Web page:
• Network contains one or more hidden layer.
• Network exhibits a high degree of connectivity through its synaptic weights.
• Common deficiencies in multilayer neural networks:
• Theoretical analysis of MLNN is difficult to undertake.
• This comes from the nonlinearity and high connectivity of the network.
• Harder efforts are required for visualizing the learning process.
• This comes from the existence of several layers in the network.
• Back propagation algorithm is used to train MLNN. The training proceeds in two phases:
• In the forward phase, the synaptic weights of the network are fixed and the input signal is propagated through the network layer by layer until it reaches the output.
• In the backward phase, an error signal is produced by comparing the output of the network with a desired response. The resulting error signal is propagated through the network, layer by layer but the propagation is performed in the
backward direction. In this phase successive adjustments are applied to the synaptic weights of the network.
• The term “back propagation” appeared after 1985 when the term was popularized through the publication of the book “Parallel Distribution Processing” by Rumelhard and McClelland. • Two kinds of signals exist in MLP (Multilayer Perceptron):
• Function Signals (Input Signal):
• It’s an input signal that comes in at the input end of the network, propagates forward (neuron by neuron) through the network and emerges at the output end of the network as output signal.
• We called it Function Signals because:
• It’s presumed to perform a useful function at the output of the network.
• The neuron’s signal is calculated as a function of the input signal(s) and associated weights.
• Error Signals:
• It originates at an output neuron of the network and propagates backward (layer by layer) through the network.
• We called it Error Signal because:
• It’s computation by every neuron of the network involves an error-dependent function.
• Each hidden or output neuron of a multilayer perceptron is designed to perform two computations:
• Computation of function signal, which is expressed as a continuous nonlinear function of the input signal and synaptic weights associated with that neuron.
• Computation of an estimate of the gradient vector which is needed for the backward pass through the network.
• Gradient vector: the gradients of the error surface with respect to the connected weights of the inputs of a neuron.
• Function of Hidden Neurons:
• Hidden neurons act as feature detector.
• The hidden neurons are able to discover the salient features that characterize training data.
• They do so by performing a nonlinear transformation on the input data into a new space called feature space
• In feature space pattern classification task is more simplified and the classes are more separated.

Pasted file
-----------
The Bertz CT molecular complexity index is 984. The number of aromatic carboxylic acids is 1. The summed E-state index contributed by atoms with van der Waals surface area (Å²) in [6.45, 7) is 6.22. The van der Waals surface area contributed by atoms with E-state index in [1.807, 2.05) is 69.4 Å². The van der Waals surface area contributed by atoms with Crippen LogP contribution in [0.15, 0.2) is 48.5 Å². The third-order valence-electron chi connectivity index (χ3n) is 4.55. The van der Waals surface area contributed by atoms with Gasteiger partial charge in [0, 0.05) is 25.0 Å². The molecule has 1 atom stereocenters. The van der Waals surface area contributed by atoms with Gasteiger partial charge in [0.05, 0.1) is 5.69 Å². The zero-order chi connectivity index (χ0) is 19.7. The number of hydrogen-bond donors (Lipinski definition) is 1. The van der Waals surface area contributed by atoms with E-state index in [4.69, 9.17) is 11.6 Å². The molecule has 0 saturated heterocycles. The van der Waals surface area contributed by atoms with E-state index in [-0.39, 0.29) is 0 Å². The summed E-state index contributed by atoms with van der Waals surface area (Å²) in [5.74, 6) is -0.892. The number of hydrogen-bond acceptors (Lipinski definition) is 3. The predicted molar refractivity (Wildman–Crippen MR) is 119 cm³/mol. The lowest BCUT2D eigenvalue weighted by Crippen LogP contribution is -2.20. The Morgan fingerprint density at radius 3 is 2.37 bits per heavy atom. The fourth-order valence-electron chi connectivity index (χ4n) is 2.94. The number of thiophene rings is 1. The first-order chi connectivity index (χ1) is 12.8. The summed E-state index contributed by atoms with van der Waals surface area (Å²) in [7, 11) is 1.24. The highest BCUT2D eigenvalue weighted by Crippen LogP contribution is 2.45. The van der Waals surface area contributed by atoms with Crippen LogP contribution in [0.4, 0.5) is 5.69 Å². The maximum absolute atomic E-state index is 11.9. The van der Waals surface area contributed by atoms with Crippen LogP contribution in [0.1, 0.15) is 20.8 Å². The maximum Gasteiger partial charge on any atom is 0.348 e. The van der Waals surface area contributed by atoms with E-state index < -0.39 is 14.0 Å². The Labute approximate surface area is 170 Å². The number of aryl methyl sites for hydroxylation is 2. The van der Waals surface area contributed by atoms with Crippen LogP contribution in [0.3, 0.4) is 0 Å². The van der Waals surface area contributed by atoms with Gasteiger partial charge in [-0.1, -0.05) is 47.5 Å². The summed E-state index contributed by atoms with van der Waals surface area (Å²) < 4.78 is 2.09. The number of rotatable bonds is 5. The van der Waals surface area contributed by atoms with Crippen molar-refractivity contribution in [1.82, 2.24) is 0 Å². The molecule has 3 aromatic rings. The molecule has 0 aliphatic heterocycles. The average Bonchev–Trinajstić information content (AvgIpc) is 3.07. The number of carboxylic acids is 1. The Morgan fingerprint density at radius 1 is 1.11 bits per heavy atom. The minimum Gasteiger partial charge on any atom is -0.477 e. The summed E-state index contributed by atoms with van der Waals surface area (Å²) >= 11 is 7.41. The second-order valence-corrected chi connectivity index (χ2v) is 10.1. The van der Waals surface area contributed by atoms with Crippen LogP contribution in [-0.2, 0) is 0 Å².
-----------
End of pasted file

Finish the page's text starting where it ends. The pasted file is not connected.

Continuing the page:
• This function is the main difference between Rosenblatt’s perceptron and Multilayer Neural Networks.
• Credit Assignment Problem:
• Credit-Assignment problem is the problem of assigning credit or blame for overall outcomes to each of the internal decisions made by the hidden computational units of the learning system. Because as we know those decisions are responsible for the overall outcomes in the first place.
• Error-correction learning algorithm is not suitable for resolving the credit-assignment problem for MLNN because we can’t just judge on the output neurons where hidden layers play a big role in its decision.
• Back propagation algorithm is able to solve the credit-assignment problem in an elegant manner.

Batch Learning

• Before we start in describing the algorithm you want to introduce some equations that are found in page 157.
• Batch Learning is a supervised learning algorithm. The learning algorithm is performed after the presentation of all the N examples in the training samples that constitutes one epoch of training.
• Adjustments to the synaptic weights are made on an epoch-by-epoch basis.
• With method of gradient descent used to perform training we’ve these 2 advantages:
• Accurate estimation.
• Parallelization of learning process.
• From practical perspective, batch learning suffers from the storage requirements.
• In statistical context, batch learning can be viewed as a form of statistical inference. It’s therefore well studied for solving nonlinear regression problems.

Online Learning

• Online method of supervised learning, adjustments to the synaptic weights of the multilayer perceptron is performed example-by-example basis. The cost function to be minimized is therefore the total instantaneous error energy.
• Such algorithm is not suitable for parallelization of the learning process.
• Sometimes online learning is called stochastic method.
• Advantages of online learning:
• This stochasticity has the desirable effect of making it less likely for the learning process to be trapped in a local minimum.
• Moreover, online learning requires less storage than batch learning.
• Also, if the training data is redundant, the online learning benefits from this redundancy to improve its learning.
• Finally, in online learning you are able to track small changes in training data especially if the data environment is non-stationary.
• It’s simple to implement.